State of the Democratic Debate On Iraq
Despite congressional Democrats' efforts to draw sharp lines between Ds and Rs on Iraq, the intra-Democratic debate on Iraq rages on, as illustrated by several sharp candidate exchanges during Monday's CNN/YouTube debate. And it's as good a time as any to take stock of where that debate stands, and where it might soon go.
One issue that used to divide Democrats--the advisability and winnability of the Iraq misadventure--has obviously been resolved, assuming you exclude Joe Lieberman from the discussion.
A second issue--whether to impose a deadline for withdrawal of U.S. combat troops from Iraq--has also largely been resolved, given broad Democratic support for language establishing a deadline in the suppmemental appropriations bill that Bush vetoed earlier this year, though some antiwar Democrats opposed it as insufficiently mandatory. The exact deadline date, however, still hangs fire, particularly in the presidential contest, mainly because of Bill Richardson's efforts to distinguish himself by halfing the withdrawal timetable. During Monday's debates, Richardson's "six months and out" position gave Joe Biden the opening he sought to angrily claim that it's logistically impossible to withdraw that quickly without dire danger for U.S. troops and/or civilians.
The third issue, which is steadily emerging as a dividing line among Democrats even though most Americans probably haven't heard or thought much about it, is the question of residual troops commitments to Iraq once "combat brigades" (defined rather hazily) are withdrawn. Many antiwar activists, especially in the blogosphere, have made this a virtual litmus test, arguing that any sizeable residual military force in Iraq represents a continuation of the war, not a post-war safeguard. Among the presidential candidates, Biden, Clinton and Obama have embraced Iraq plans that include a significant residual force. Richardson, Dodd and Kucinich have explicitly opposed residuals. Edwards, best I can tell, hasn't completely ruled it out or in, though it appears he would oppose the kind of robust residual force that Hillary Clinton is talking about, and would probably limit it to embassy security. (For an unusually explicit pro-residual argument, contemplating a lengthy if smaller troop commitment, check out PPI president Will Marshall's post today at the DLC's new-and-improved Ideas Primary site).
And the fourth issue, which flared up sharply during the spring, and is almost certain to return in the fall, is the question of whether congressional Democrats should take the dramatic step of cutting off funding for the war to force the administration to start withdrawing troops. As was nicely articulated by Dennis Kucinich in the Monday debate, this is the one step that Democrats, theoretically at least, could take in Congress that does not require Republican support. Ironically, this issue is highly emotional precisely because it is essentially tactical. The reluctance of Democratic congressional leaders to pursue a funding cutoff to the bitter end reflects, in the eyes of many netroots activists in particular, the timidity or even cowardice that "DC Democrats" have exhibited throughout the Bush administration.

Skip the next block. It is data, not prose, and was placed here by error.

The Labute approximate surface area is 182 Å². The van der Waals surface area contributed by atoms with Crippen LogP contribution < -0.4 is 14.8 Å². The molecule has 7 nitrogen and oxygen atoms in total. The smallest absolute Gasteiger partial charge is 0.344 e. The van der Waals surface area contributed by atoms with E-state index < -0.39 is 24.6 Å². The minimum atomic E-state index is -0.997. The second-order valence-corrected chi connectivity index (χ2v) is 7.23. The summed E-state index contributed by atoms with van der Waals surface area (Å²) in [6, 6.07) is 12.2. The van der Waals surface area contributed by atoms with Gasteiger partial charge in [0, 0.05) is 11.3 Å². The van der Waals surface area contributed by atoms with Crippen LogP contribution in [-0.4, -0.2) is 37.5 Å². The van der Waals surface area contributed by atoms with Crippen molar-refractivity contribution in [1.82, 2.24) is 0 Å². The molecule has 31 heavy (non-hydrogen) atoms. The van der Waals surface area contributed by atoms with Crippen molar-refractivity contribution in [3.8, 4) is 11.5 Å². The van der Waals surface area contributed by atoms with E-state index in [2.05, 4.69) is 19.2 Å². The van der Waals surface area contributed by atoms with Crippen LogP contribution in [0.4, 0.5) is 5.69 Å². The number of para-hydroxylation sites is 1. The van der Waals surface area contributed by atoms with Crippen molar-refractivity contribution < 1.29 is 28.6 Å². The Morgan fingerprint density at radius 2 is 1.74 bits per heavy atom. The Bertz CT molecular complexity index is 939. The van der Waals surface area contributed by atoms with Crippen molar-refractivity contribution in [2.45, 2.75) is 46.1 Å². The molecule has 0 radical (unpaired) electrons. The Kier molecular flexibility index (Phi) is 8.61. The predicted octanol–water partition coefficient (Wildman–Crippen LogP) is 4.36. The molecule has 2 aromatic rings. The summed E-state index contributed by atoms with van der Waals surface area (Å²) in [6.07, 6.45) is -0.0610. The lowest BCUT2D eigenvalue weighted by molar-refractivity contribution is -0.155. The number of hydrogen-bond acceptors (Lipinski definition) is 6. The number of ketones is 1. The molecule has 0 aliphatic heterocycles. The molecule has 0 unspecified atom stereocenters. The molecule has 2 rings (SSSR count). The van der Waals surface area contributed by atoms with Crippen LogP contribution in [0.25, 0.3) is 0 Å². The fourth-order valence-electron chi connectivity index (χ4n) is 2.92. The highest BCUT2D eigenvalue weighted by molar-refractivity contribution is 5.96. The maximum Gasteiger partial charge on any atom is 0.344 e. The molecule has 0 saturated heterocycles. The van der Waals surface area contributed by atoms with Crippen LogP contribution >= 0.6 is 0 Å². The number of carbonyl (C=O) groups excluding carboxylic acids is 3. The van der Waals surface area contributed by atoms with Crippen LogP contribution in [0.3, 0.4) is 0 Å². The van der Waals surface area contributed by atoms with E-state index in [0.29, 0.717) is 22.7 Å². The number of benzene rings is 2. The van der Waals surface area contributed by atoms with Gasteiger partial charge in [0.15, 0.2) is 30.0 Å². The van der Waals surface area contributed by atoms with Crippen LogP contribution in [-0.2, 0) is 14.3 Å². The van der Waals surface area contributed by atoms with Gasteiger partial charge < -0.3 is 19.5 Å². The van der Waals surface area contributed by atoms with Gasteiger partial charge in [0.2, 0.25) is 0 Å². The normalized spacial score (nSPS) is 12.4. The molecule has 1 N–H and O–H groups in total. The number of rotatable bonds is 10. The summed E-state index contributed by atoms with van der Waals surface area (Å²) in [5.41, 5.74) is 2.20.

There's still another tactical-but-contentious issue lurking in the background of all the intra-Democratic debates over Iraq: the fear that Democrats will enable Republicans to blur partisan differences on the war, reducing its salience in the 2008 elections. This is clearly the thinking behind Harry Reid's determined efforts to oppose any bipartisan resolution in the Senate endorsing the Iraq Study Group approach, which many observers believe Bush himself will ultimately embrace, however insincerely.
And finally, there's significant disagreement among Democrats about how, exactly, to judge public opinion on Iraq. Pollsters have not done much to shed light on the insider "residuals" debate, and public opinion on the impact of a protracted funding cutoff debate remains murky, though support for that strategy has clearly grown this year as Bush's intransigence on Iraq has become more obvious.
Moreover, as Chris Cillizza points out today in a fascinating glimpse at the internals of the recent Washington Post/ABC News poll, support for "immediate" as opposed to "gradual" withdrawal from Iraq among Democrats doesn't follow any predictable pattern of ideological self-identification, age, or candidate preference (though region does seem to have an impact, with support for immediate withdrawal strongest in the West and weakest in the South). Most notably, the Post found that those favoring immediate withdrawal are a larger percentage of Hillary Clinton's base of support than of Barack Obama's. This finding alone is one that will almost certainly contribute to an escalation of efforts by Clinton's rivals to make Democratic differences over Iraq front and center in the nomination fight. Where that leaves the ultimate nominee going into the general election is a question that all Democrats should begin to ponder.
UPDATE: When I wrote this post, I hadn't yet run across Walter Shapiro's Salon piece today, which focuses on the emerging differences among Democratic presidential candidates on the residual forces issue. He slices and dices the field on this subject much as I did, with the added advantage that he's actually interviewed the candidates about it.